© 2020 netia.ca
Congratulations, graduates of the class of 2020 — you did it! This year, graduations around the world look a lot different as convocation ceremonies move online while students figure out how to navigate our current world under some pretty extreme circumstances.
First, I want to start with something positive. Your generation has the power to change the world. It’ll take hard work, some guts, and a little elbow grease, but I know you’ll accomplish some awesome things.
While we all hope things get back to normal soon, the world you’re graduating into is so much different than a year ago. Statistics Canada says that in the month of April, Canada lost upward of two million jobs — and the economic impacts of the pandemic both in Canada and globally are continuing to unfold.
Whether you’ve just finished high school, college, or university, the job market looks a lot different than it did back in January. This could have severely affected your plans. A lot of graduates want to take some time to travel, others want to jump right into the workforce. But so many fields have seen severe job losses — and some are feeling the hurt more than others.
So why am I painting such a negative picture? I don’t mean to, but I think it’s important to be realistic during these times. Whatever plan you had is likely off the table. Whether that’s just for now, or forever is up to you. Are you making a new plan?
If you are, I want to take a moment to shout out the trades. Maybe this wasn’t a career path you were thinking of, even a few months ago. But I think they’re worth a look. The trades remain a viable, necessary career path. We need our tradespeople to build our homes, our hospitals, our roads, and a lot more.
Are the trades recession proof? Not entirely — just like everyone else, our crew shut down at the beginning of the pandemic. Our crew is finally starting to get back to work after all our work sites shut down in March. However, certain trades will always be in demand. Even if we’re not able to run a full construction site, professions like plumbers and electricians will still be needed. Our homes still need maintenance, after all!
I was talking to my friend, Shaun Thorson about this, recently. Shaun is the chief executive officer for Skills/Compétences Canada, a program that’s all about promoting the skilled trades as a viable career. It’s something I’ve been involved in for years — and it’s a program that I love, because it makes our young tradespeople feel like absolute rock stars as they take the next steps in their career in the trades. Here’s what he told me about the importance of the trades during our “new normal.”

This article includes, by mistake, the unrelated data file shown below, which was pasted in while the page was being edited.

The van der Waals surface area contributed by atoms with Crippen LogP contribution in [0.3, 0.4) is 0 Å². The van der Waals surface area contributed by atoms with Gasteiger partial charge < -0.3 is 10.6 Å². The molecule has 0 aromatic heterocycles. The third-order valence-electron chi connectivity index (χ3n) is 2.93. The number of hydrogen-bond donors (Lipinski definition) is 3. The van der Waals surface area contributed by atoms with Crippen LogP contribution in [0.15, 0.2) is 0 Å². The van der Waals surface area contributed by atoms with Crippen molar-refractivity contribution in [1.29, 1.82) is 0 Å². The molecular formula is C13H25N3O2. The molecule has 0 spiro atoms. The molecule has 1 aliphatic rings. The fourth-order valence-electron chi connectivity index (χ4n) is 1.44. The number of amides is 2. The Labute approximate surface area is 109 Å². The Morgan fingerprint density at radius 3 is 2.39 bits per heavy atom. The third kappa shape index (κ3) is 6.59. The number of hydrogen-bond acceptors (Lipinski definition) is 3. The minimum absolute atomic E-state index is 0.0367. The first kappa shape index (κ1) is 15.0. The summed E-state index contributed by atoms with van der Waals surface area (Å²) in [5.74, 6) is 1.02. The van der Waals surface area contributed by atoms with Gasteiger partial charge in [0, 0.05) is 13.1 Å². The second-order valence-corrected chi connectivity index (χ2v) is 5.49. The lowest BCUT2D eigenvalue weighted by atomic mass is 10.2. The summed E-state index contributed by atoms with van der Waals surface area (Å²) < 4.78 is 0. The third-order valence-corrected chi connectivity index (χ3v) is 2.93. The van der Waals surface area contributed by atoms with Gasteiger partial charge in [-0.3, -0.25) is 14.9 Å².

“When the world faced lockdown due to COVID-19, many of Canada’s skilled trade and technology professionals ensured our quality of life by providing us with daily necessities such as keeping the lights on, the water running, food on our tables, and keeping us connected. Now is the time for new graduates or those re-entering the workforce to consider a rewarding career in the skilled trades and technologies.”
The trades are a good career, no matter what. Recession or no, Canada is still facing a skilled trades shortage. We need more people to fill the void left by our current generation of workers as they retire. Now is a good time to get started on your journey in the trades.
Start researching technical programs that can teach you the know-how you need to do the job right. Look into programs like Skills Canada — a lot of events are shifting to online versions this year, you may even be able to take part right from your home!
None of us could have predicted what this year was going to bring us. To be honest, I’ve never spent this much time at home before — it’s been an adjustment period for all of us. We all have a responsibility to crush the curve as much as possible, so that we can return to life safely. Stay safe, stay home if you can, wash your hands, and wear a mask. I’ll see you soon.
To find out more about Mike Holmes, visit makeitright.ca